“B” is for Bread

Pan_asturianoAfter the story in the sixth chapter of John’s Gospel, which we read on the last Sunday in July, the Gospel lessons continue a discourse for some five Sundays in which Jesus calls himself “the Bread of life” in various connotations. As we are presently in the middle of Lectionary Year B of the three-year ABC cycle, this is how liturgists and musicians have coined the phrase “B is for Bread.”

Bread and water (or wine) are significant, life-giving symbols from the Old Testament, only to be picked up in the New Testament, specifically in the Gospels. These images culminate in the Eucharistic acts of Jesus at table with the apostles on Maundy Thursday evening.

John 6 seems to be the most thorough record of Jesus’ teachings about his divine identity by using these bread images: “I am the bread of life” (vs. 35), “I am the bread that came down from heaven” (vs. 41), “I am the living bread that came down from heaven” (vs. 51), “My flesh is food indeed and my blood is drink indeed” (vs. 55), “Those who eat my flesh and drink my blood abide in me and I in them” (vs. 56), “The one who eats this bread will live forever” (vs. 58).

Fortunately, in the Anglican tradition we have a wealth of Eucharistic texts for anthems and hymnody, from the ancient text “Father, we thank thee who has planted” (Greek, ca. 110) to “Humbly I adore thee” (St. Thomas Aquinas, 13th cent.) and to the plethora of Eucharistic hymns written in the late 20th century.

This Sunday (Aug. 16) we are using two contemporary hymn texts from our hymnal supplement Wonder, Love, and Praise, both set to traditional, familiar tunes. “All who hunger gather gladly” was written by Sylvia Dunstan (1955-1993), a minister in the United Church of Canada whose hymn texts were shepherded and influenced by Sr. Miriam Therese Winter, the spiritualist and liturgist and pioneer of introducing the folk music style into the Roman Catholic liturgical tradition. Dunstan served as a minister, prison chaplain and liturgical resource editor. Sadly, she died with liver cancer, but left behind a thriving ministry that combines the needy and distraught with a love for liturgical worship.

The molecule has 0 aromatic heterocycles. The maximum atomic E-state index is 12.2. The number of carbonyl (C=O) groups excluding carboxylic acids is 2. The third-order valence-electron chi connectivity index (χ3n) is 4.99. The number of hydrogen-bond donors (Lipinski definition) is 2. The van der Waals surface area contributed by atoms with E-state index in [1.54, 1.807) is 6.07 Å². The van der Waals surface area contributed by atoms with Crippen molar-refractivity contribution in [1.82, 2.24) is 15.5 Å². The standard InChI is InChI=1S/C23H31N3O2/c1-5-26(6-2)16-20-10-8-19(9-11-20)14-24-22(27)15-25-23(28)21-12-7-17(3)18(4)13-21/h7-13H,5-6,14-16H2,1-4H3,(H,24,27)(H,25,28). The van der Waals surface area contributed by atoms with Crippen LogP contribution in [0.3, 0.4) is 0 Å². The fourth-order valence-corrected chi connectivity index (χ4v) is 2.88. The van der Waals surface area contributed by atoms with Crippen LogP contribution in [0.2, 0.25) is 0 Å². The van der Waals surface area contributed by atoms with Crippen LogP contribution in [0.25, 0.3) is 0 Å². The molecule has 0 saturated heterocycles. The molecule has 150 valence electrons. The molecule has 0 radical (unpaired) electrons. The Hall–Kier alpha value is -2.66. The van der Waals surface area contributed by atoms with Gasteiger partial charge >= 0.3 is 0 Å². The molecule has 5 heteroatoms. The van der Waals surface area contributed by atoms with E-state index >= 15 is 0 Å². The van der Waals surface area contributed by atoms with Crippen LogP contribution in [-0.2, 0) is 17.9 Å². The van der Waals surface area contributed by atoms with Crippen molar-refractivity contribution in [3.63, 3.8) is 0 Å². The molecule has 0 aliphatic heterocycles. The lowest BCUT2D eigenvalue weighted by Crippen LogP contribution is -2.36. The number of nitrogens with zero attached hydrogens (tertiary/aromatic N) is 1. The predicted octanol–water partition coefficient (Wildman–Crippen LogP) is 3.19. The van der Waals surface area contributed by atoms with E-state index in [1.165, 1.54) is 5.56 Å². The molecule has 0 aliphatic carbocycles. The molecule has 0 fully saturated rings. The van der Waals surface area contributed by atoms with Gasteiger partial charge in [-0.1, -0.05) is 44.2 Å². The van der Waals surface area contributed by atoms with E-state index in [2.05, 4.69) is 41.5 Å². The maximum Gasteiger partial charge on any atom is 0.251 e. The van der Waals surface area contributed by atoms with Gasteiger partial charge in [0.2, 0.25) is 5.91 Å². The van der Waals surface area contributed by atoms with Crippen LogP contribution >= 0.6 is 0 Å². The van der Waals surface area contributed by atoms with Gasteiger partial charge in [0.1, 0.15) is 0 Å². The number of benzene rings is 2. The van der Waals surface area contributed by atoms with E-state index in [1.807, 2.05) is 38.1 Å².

Our closing hymn is one that is near and dear to my heart, as it is a text from one of the many published hymn and poetry collections of my liturgical mentor and thesis advisor at the Yale Institute of Sacred Music. Before being consecrated the Suffragan Bishop of Connecticut in 1987, and later serving as Bishop of the American Episcopal Convocation in Europe with the American Cathedral in Paris as the see city, Jeffrey Rowthorn (b. 1934) was professor and chapel minister of the Yale Divinity School and the Berkeley Divinity School, its Episcopal affiliate seminary.

This carefully constructed text sets up its format as a dialogue in each stanza between a statement (“Lord, you make the common holy”) and an actual quotation of Jesus (“This my body, this my blood”), each stanza finishing with the grand refrain, “With the Spirit’s gifts empower us for the work of ministry.” While this text is found in The Hymnal 1982 set to another tune with other optional tunes, this printing in Wonder, Love, and Praise to the tune Abbot’s Leigh is the “correct” tune, at least in Bishop Rowthorn’s mind; he grew up in Wales hearing this grand tune on weekly BBC Evensong broadcasts. As you sing these words, which build each time to the refrain, you will hear how the words fit Abbot’s Leigh like a glove.

Photo credit: “Pan asturiano” by Tamorlan – Photo taken by Tamorlan. Licensed under CC BY-SA 2.5 via Wikimedia Commons 

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